This is my annual re-post -- on the first weekend of waterfowl hunting season in both Washington (where I'm living now) and California (my home). I've been lightly tweaking the post each year, adding new information or links. My reason for re-posting this piece is to bring attention to some of the lesser discussed aspects of duck hunting. The most significant issue for me is the enormous injury rate in all wing shooting -- a facet rarely brought forth voluntarily, and one that's inadequately studied. I provide additional details on that subject in this post.
Smith Cove Park is populated only occasionally with dog walkers, cruise ship aficionados, marina boaters and a few transient souls who stop there by way of a nearby bike route. I went there for the waters -- and for the salt air -- without expectation of wildlife. But, that was about to change -- one late April day.
It seems like common sense ... to slow or stop the car if you see an animal on the road. But, in recent weeks, I've had several incidents where birds were clearly in harm's way and people refused to either stop or take even 30 seconds off their commute to let an animal exit the roadway.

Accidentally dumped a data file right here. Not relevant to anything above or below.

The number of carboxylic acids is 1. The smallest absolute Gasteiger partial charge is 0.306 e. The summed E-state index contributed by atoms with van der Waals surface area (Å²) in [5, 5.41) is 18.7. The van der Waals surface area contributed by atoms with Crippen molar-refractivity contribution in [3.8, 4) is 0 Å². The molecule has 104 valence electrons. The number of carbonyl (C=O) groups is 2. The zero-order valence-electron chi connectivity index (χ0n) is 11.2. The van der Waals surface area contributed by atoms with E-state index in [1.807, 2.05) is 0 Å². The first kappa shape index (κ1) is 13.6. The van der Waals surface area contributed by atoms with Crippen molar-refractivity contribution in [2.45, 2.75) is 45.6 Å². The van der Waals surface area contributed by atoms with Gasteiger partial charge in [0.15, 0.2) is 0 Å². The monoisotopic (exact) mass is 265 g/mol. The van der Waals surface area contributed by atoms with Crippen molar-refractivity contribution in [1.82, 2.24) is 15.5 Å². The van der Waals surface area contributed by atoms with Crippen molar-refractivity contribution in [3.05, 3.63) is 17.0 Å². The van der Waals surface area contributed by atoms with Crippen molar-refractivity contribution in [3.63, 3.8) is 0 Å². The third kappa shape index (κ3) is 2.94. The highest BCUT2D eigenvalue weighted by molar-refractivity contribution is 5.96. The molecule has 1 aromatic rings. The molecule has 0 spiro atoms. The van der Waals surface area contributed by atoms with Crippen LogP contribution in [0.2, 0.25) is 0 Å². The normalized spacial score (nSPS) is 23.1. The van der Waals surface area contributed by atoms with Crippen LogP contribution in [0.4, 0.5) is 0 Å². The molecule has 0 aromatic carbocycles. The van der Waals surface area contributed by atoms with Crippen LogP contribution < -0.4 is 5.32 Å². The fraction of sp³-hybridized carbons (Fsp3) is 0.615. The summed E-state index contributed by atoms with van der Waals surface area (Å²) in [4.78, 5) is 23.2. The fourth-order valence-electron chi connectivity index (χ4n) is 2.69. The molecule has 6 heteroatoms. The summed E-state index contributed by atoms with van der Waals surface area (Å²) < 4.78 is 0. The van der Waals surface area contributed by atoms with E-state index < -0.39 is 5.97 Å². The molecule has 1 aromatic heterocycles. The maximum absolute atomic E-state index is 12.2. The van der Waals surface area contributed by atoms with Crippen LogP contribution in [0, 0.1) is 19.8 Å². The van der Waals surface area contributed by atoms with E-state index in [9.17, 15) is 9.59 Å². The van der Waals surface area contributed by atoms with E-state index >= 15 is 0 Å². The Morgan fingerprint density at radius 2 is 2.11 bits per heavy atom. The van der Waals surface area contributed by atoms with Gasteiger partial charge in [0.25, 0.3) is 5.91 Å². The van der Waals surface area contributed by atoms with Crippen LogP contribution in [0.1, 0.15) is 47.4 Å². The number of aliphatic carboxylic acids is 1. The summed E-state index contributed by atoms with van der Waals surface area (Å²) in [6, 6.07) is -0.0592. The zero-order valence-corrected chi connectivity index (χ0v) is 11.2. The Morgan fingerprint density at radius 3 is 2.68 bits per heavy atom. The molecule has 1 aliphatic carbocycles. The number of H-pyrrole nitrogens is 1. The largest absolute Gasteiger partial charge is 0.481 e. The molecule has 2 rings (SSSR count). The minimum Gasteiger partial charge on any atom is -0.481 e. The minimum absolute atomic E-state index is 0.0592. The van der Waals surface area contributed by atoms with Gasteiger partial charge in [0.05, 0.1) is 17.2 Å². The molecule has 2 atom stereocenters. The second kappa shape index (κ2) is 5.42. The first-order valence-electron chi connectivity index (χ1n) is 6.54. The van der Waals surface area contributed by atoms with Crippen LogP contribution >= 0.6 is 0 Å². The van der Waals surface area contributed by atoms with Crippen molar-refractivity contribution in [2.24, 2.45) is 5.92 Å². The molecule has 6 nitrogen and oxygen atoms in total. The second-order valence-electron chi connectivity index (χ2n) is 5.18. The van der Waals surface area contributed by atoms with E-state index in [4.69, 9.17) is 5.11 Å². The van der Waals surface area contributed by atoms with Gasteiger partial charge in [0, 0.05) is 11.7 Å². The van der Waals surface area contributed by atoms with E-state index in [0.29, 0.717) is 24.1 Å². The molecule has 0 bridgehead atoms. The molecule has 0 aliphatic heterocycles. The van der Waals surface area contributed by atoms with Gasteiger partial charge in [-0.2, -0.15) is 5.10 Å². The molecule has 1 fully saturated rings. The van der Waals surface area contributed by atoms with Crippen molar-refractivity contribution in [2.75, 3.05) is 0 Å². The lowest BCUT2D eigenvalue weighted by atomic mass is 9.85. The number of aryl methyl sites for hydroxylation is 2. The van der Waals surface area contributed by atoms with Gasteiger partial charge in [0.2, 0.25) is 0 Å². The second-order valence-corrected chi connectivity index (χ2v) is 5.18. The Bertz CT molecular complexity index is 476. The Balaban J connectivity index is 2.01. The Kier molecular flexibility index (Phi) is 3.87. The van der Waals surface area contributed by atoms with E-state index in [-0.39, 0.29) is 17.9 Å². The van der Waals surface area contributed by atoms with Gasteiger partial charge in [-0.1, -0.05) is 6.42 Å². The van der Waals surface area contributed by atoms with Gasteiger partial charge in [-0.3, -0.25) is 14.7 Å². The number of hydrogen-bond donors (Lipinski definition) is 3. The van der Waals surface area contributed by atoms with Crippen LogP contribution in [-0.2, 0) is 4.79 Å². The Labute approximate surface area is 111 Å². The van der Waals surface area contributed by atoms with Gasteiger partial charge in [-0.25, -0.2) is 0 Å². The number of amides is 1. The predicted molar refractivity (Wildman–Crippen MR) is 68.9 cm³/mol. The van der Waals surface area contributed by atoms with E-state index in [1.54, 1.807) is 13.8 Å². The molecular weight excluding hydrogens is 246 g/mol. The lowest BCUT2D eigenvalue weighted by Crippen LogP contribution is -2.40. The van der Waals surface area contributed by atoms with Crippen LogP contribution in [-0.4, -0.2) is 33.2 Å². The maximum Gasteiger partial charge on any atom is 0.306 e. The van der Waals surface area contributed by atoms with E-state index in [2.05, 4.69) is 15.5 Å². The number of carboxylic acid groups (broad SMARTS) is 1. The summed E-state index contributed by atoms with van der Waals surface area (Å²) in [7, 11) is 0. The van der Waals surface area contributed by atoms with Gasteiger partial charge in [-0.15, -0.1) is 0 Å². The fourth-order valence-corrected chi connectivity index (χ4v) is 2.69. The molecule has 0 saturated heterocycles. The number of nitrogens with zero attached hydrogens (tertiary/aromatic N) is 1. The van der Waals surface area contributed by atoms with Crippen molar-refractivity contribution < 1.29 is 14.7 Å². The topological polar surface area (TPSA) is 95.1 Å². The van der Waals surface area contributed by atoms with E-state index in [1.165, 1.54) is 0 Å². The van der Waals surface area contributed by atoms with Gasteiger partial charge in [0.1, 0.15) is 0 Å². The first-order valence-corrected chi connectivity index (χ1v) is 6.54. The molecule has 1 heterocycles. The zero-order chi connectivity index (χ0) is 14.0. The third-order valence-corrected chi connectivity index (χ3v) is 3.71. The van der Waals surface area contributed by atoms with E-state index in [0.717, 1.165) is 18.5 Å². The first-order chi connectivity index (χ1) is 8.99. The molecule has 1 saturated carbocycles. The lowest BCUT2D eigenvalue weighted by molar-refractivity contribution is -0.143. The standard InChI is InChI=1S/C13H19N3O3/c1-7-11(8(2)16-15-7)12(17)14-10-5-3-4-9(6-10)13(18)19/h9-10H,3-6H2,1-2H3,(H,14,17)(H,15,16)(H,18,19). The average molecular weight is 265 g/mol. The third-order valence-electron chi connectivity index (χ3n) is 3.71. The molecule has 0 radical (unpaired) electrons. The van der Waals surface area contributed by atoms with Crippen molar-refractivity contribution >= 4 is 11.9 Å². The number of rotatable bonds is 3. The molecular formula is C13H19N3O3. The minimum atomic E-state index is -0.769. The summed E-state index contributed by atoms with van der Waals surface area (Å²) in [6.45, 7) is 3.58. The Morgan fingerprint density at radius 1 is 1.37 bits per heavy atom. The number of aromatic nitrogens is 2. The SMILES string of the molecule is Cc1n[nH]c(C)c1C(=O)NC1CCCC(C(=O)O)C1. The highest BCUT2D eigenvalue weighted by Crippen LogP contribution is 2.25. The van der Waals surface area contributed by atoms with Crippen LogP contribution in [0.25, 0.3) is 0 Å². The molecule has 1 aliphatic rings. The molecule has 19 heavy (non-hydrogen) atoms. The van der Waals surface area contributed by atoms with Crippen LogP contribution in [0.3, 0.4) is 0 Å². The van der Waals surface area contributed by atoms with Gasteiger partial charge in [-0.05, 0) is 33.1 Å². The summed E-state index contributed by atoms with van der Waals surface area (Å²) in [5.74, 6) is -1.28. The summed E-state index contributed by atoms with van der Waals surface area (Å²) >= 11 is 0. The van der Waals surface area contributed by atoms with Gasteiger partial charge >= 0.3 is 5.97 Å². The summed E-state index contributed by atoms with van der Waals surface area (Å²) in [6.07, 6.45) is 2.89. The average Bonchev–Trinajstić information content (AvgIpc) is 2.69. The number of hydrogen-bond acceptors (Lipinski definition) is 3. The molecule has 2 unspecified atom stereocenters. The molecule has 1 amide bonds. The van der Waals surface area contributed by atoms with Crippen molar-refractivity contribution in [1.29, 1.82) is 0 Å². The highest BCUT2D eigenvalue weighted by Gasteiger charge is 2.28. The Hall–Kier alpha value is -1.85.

The bluffs above South Beach at Seattle's Discovery Park are layered records of glacial history. There's Vashon Till (mixed rocks, sand and silt), Esperance Sand, Lawton Clay (a blue-grey clay and silt) and Kitsap Formation sediments.
This photo series shows the calm before the Snow Goose storm ... and the ripple effect that sends thousands of geese into the air within seconds, at just the slightest provocation. They may call out, sending audio waves through the flock before erupting into goose mayhem. Or, they may fall unexpectedly silent for a split second before bursting into winged turbulence.
The sound of flocking snow geese is sometimes described as a “cacophony,” a “symphony,” a “storm” — a “baying of hounds,” a “noise blizzard.” The sound, in fact, varies. There’s a comfortable warbling of goose grumbles and calls as the birds graze, punctuated by escalations that bubble up in sections of the flock. Then, there is the silence — a sudden, dead halt to the goose voices. It’s just a blip, a clipped hesitation, a warning.